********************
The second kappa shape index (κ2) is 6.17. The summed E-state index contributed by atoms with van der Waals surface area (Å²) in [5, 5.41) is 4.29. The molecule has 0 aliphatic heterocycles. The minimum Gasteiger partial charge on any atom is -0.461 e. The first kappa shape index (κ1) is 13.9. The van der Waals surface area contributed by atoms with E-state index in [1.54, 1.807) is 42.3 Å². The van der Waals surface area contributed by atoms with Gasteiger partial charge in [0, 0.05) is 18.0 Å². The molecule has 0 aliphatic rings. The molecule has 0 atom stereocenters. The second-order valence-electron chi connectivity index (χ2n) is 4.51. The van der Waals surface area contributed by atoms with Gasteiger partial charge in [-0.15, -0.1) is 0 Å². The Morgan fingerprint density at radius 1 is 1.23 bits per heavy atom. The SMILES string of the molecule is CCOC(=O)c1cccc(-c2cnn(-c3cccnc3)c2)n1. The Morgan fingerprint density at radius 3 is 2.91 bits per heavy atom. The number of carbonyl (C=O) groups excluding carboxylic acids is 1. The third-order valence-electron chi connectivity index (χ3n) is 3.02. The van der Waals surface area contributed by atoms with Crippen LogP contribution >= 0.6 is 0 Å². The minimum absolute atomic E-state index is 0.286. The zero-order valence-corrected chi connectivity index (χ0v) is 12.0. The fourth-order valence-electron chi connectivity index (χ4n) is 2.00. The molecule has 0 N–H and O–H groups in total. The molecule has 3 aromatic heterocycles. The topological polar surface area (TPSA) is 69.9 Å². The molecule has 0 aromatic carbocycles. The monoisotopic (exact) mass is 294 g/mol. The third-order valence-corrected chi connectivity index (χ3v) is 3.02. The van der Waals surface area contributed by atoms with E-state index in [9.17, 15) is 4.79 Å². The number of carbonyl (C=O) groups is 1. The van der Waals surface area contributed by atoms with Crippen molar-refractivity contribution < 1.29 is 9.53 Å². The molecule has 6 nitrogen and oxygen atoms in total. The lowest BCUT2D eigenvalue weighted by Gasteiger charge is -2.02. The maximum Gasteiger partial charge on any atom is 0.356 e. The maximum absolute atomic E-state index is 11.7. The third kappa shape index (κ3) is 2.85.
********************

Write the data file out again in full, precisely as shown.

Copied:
The second kappa shape index (κ2) is 6.17. The summed E-state index contributed by atoms with van der Waals surface area (Å²) in [5, 5.41) is 4.29. The molecule has 0 aliphatic heterocycles. The minimum Gasteiger partial charge on any atom is -0.461 e. The first kappa shape index (κ1) is 13.9. The van der Waals surface area contributed by atoms with E-state index in [1.54, 1.807) is 42.3 Å². The van der Waals surface area contributed by atoms with Gasteiger partial charge in [0, 0.05) is 18.0 Å². The molecule has 0 aliphatic rings. The molecule has 0 atom stereocenters. The second-order valence-electron chi connectivity index (χ2n) is 4.51. The van der Waals surface area contributed by atoms with Gasteiger partial charge in [-0.15, -0.1) is 0 Å². The Morgan fingerprint density at radius 1 is 1.23 bits per heavy atom. The SMILES string of the molecule is CCOC(=O)c1cccc(-c2cnn(-c3cccnc3)c2)n1. The Morgan fingerprint density at radius 3 is 2.91 bits per heavy atom. The number of carbonyl (C=O) groups excluding carboxylic acids is 1. The third-order valence-electron chi connectivity index (χ3n) is 3.02. The van der Waals surface area contributed by atoms with Crippen LogP contribution >= 0.6 is 0 Å². The minimum absolute atomic E-state index is 0.286. The zero-order valence-corrected chi connectivity index (χ0v) is 12.0. The fourth-order valence-electron chi connectivity index (χ4n) is 2.00. The molecule has 0 N–H and O–H groups in total. The molecule has 3 aromatic heterocycles. The topological polar surface area (TPSA) is 69.9 Å². The molecule has 0 aromatic carbocycles. The monoisotopic (exact) mass is 294 g/mol. The third-order valence-corrected chi connectivity index (χ3v) is 3.02. The van der Waals surface area contributed by atoms with E-state index in [9.17, 15) is 4.79 Å². The number of carbonyl (C=O) groups is 1. The van der Waals surface area contributed by atoms with Crippen molar-refractivity contribution < 1.29 is 9.53 Å². The molecule has 6 nitrogen and oxygen atoms in total. The lowest BCUT2D eigenvalue weighted by Gasteiger charge is -2.02. The maximum Gasteiger partial charge on any atom is 0.356 e. The maximum absolute atomic E-state index is 11.7. The third kappa shape index (κ3) is 2.85.